If something does go wrong, and fair-weather fans go all “Alzner” on Bergevin, I hope every Hab website shows the near-universal fan support found in their comments sections.
This is the third key move made by Bergevin this offseason and once again, I have to say, I like it a lot.
Allan Katz: It would take quite a pessimist to put down the four-year deal Petry just signed. Let’s look at how Bergevin is designing this team. Barring a surprise trade amongst the top four defenders, the defence is beautifully set up. Petry and Shea Weber are the two high-end talents on the defence; both have a little too much age but are still winning talents. Then they have solid, though not spectacular talents in Ben Chiarot, Joel Edmundson and Brett Kulak. All three can play some top-four minutes with the proviso that they are the secondary talent in their duo. One of them could easily land up being traded and all three are replaceable.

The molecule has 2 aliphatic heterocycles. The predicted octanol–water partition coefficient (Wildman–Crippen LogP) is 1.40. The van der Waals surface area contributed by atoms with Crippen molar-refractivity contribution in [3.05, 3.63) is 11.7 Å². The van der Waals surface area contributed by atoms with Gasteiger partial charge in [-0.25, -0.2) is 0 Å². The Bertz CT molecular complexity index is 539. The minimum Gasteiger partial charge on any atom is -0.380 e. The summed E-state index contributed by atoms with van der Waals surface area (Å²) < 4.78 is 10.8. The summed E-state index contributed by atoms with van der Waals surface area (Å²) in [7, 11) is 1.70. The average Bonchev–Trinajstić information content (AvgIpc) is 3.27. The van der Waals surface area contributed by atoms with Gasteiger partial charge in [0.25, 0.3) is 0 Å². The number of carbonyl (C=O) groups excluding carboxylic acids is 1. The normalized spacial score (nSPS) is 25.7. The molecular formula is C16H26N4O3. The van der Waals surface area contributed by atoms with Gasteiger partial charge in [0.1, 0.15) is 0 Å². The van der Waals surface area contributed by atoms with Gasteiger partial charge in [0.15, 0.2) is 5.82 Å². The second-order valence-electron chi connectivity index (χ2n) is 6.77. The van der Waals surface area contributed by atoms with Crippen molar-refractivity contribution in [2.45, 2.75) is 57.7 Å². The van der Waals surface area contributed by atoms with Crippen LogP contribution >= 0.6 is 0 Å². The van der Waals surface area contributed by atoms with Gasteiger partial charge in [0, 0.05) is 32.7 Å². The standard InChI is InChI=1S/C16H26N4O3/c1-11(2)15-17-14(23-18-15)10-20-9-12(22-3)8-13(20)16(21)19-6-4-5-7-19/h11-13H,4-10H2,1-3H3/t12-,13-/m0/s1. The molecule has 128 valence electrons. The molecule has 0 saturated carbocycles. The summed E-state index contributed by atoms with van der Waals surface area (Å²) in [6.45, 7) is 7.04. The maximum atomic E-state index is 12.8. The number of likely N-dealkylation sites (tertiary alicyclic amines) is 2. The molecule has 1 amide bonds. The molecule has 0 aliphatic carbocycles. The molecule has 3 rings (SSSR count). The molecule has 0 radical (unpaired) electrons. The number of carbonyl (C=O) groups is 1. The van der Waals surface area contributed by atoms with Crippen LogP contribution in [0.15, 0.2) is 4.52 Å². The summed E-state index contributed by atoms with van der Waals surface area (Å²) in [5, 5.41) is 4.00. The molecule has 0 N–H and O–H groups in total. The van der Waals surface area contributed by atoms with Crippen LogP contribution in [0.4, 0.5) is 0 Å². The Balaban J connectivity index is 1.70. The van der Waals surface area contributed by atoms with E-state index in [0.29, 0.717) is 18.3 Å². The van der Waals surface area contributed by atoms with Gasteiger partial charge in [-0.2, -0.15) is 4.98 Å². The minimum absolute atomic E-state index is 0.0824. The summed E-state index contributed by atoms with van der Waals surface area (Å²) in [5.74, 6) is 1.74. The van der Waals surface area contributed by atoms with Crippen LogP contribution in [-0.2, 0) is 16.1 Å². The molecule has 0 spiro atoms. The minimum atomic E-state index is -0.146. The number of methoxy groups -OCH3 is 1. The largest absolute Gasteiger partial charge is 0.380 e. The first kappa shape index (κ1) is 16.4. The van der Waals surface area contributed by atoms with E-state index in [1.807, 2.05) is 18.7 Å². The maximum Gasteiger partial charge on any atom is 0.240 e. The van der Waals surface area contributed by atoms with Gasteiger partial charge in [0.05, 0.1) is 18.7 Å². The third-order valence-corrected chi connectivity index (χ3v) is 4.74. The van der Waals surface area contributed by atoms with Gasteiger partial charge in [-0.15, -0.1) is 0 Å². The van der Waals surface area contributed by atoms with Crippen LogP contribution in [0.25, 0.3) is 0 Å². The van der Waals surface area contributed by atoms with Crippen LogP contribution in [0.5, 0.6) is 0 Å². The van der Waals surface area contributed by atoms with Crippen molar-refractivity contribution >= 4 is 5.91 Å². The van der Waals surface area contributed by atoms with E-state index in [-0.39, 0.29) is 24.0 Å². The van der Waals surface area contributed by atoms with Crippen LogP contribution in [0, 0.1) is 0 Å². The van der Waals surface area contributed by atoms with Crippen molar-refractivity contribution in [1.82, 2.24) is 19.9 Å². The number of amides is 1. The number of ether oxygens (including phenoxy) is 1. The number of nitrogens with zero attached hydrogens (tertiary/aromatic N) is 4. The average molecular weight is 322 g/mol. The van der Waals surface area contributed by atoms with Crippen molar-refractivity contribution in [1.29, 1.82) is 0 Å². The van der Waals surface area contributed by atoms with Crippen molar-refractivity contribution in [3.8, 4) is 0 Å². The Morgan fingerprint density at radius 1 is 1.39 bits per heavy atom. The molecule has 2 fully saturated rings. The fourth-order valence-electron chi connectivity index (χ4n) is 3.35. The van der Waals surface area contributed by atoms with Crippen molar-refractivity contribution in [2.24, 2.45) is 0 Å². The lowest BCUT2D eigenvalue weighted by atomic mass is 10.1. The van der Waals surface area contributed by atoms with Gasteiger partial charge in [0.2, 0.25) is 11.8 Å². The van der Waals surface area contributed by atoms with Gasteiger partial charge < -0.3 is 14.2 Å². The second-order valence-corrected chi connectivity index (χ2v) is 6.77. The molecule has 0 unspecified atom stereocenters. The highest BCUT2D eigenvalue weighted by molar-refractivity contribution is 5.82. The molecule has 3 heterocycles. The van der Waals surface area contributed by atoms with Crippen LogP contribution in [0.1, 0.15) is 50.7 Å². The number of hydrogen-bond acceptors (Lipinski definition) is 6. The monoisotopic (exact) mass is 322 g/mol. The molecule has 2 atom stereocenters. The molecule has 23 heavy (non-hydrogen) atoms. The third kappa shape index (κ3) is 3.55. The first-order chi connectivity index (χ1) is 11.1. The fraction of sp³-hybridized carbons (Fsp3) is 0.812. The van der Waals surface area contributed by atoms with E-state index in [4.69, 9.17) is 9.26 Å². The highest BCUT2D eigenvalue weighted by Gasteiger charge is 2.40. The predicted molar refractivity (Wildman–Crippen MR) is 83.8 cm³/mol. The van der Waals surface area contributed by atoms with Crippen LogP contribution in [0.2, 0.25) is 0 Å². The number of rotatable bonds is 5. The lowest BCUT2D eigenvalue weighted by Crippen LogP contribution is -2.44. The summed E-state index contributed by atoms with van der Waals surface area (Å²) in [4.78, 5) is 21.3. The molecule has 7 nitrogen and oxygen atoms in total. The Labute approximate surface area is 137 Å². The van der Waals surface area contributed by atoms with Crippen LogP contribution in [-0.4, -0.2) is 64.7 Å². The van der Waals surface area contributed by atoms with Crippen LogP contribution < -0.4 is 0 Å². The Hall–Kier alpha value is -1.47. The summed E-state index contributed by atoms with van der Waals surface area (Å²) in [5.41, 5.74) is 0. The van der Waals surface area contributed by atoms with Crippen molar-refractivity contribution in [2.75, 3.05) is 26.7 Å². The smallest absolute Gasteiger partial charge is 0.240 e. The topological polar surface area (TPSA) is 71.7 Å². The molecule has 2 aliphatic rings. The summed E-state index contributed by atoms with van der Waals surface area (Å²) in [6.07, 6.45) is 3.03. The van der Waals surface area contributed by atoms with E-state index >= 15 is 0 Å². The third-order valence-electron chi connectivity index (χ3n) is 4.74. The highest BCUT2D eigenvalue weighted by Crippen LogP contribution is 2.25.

Then you have the team’s youth. It is in the youth that the two oak trees at the top will be eventually replaced. The immediate talents ready to give it a shot are Alexander Romanov, Victor Mete, Cale Fleury and Noah Juulsen with Josh Brook a longer shot. Following them are intriguing talents Mattias Norlinder, Jayden Struble and Jordan Harris. That is a lot of room for finding a gem and for using one in a trade.